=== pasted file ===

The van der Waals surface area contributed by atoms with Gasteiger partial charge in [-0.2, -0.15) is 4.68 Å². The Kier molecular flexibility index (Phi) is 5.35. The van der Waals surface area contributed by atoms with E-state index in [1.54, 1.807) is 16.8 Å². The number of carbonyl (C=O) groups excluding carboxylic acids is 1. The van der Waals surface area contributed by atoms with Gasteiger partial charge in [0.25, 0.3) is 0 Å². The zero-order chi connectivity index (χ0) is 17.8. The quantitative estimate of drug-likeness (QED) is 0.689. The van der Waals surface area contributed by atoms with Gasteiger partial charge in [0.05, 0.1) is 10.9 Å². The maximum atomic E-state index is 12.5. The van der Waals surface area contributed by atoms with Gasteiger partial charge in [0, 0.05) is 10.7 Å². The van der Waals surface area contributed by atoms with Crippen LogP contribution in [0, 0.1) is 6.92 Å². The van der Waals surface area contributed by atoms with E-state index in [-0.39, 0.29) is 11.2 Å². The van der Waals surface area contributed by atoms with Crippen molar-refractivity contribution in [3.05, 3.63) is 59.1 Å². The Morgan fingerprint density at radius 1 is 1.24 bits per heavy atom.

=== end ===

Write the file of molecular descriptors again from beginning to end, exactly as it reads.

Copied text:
The van der Waals surface area contributed by atoms with Gasteiger partial charge in [-0.2, -0.15) is 4.68 Å². The Kier molecular flexibility index (Phi) is 5.35. The van der Waals surface area contributed by atoms with E-state index in [1.54, 1.807) is 16.8 Å². The number of carbonyl (C=O) groups excluding carboxylic acids is 1. The van der Waals surface area contributed by atoms with Gasteiger partial charge in [0.25, 0.3) is 0 Å². The zero-order chi connectivity index (χ0) is 17.8. The quantitative estimate of drug-likeness (QED) is 0.689. The van der Waals surface area contributed by atoms with Gasteiger partial charge in [0.05, 0.1) is 10.9 Å². The maximum atomic E-state index is 12.5. The van der Waals surface area contributed by atoms with Gasteiger partial charge in [0, 0.05) is 10.7 Å². The van der Waals surface area contributed by atoms with Crippen LogP contribution in [0, 0.1) is 6.92 Å². The van der Waals surface area contributed by atoms with E-state index in [-0.39, 0.29) is 11.2 Å². The van der Waals surface area contributed by atoms with Crippen molar-refractivity contribution in [3.05, 3.63) is 59.1 Å². The Morgan fingerprint density at radius 1 is 1.24 bits per heavy atom.